II. The OCCASION on which Amos delivered his predictions, was the oppression of the Jews and Israelites by the neighbouring nations, and the state of the two kingdoms under Uzziah and Jeroboam II. (Amos i. compared with 2 Kings xiv. 25-27. and 2 Chron. xxvi. 6—15.) But as the inhabitants of those kingdoms, especially the Israelites, abandoned themselves to idolatry, effeminacy, avarice, and cruelty to the poor, contrary to the divine command, the prophet takes occasion thence to reprove them with the utmost severity for their wickedness.

III. The SCOPE of the book is to certify to the twelve tribes the destruction of the neighbouring nations; to alarm those who "were at large in Zion," living in a state of carnal security, by the denunciation of imminent punishment, to lead them to repentance; and to cheer those who were truly penitent with the promise of deliverance from future captivity, and of the greater prosperity of the Messiah's kingdom, of which we have a particular prediction in ch. ix. 11.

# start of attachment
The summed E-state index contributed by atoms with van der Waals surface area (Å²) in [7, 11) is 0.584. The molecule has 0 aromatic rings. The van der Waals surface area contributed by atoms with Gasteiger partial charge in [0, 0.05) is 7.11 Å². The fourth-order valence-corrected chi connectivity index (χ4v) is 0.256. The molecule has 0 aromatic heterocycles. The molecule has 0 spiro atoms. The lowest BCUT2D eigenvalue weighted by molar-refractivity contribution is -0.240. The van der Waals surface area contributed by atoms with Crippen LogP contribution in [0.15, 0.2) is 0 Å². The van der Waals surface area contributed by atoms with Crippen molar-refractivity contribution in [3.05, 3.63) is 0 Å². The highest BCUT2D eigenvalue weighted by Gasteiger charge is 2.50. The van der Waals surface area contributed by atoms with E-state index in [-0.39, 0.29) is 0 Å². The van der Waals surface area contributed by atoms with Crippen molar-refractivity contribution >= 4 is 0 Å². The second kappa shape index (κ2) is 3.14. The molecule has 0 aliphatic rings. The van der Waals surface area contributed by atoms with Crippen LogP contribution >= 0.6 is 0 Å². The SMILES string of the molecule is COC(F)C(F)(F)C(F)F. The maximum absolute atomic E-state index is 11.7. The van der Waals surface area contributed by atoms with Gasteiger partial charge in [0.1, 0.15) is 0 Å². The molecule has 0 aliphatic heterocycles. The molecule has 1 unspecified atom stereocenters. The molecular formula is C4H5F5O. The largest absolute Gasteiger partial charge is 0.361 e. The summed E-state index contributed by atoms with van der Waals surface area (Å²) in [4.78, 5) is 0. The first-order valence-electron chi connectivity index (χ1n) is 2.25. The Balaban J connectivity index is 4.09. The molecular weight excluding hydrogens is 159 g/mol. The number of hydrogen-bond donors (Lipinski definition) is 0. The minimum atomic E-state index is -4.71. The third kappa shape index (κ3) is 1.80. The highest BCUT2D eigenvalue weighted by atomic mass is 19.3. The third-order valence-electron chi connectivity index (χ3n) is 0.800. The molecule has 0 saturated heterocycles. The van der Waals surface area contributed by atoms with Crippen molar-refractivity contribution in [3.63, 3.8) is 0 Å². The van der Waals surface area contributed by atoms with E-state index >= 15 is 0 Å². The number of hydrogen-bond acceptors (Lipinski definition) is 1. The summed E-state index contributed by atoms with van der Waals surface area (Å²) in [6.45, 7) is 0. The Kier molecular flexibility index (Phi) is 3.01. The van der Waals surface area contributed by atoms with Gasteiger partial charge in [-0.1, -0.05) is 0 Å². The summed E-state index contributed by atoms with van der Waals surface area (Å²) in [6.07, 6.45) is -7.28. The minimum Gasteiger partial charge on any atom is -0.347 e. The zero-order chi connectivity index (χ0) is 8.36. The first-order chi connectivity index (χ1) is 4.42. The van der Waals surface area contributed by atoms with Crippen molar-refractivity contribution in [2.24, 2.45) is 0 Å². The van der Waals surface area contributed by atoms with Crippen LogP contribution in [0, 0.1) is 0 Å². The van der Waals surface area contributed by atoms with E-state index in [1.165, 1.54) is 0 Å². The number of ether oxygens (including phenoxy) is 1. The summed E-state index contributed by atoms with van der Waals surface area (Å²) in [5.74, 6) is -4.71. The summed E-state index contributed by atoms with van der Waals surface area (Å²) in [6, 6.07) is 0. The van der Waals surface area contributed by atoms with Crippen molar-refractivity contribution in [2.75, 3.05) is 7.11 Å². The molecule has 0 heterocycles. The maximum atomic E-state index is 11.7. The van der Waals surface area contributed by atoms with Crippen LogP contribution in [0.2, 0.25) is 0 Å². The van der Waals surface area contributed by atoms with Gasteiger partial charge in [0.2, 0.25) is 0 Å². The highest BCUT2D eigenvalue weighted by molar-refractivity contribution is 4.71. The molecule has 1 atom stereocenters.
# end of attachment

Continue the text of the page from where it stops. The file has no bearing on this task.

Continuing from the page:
IV. The book of Amos contains nine chapters or discourses. of which Calmet thinks that the seventh is first in order of time: it may be divided into three parts; viz. PART I. The Judgments of God denounced against the neighbouring Gentile Nations: as the Syrians (ch. i. 1-5.), which see fulfilled in 2 Kings xvi. 9.; the Philistines (i. 6—8.), recorded as accomplished in 2 Kings xviii. 8. Jer. xlvii. 1. 5. and 2 Chron. xxvi. 6.; the Tyrians (i. 9, 10.); the Edomites (i. 11, 12. compared with Jer. xxv. 9. 21. xxvii. 3. 6. and 1 Macc. v. 3.); the Ammonites (13-15.); and the Moabites. (ii. 1-3.) PART II. The divine Judgments denounced against Judah and Israel (ii. 4. ix. 1—10.); and herein we have,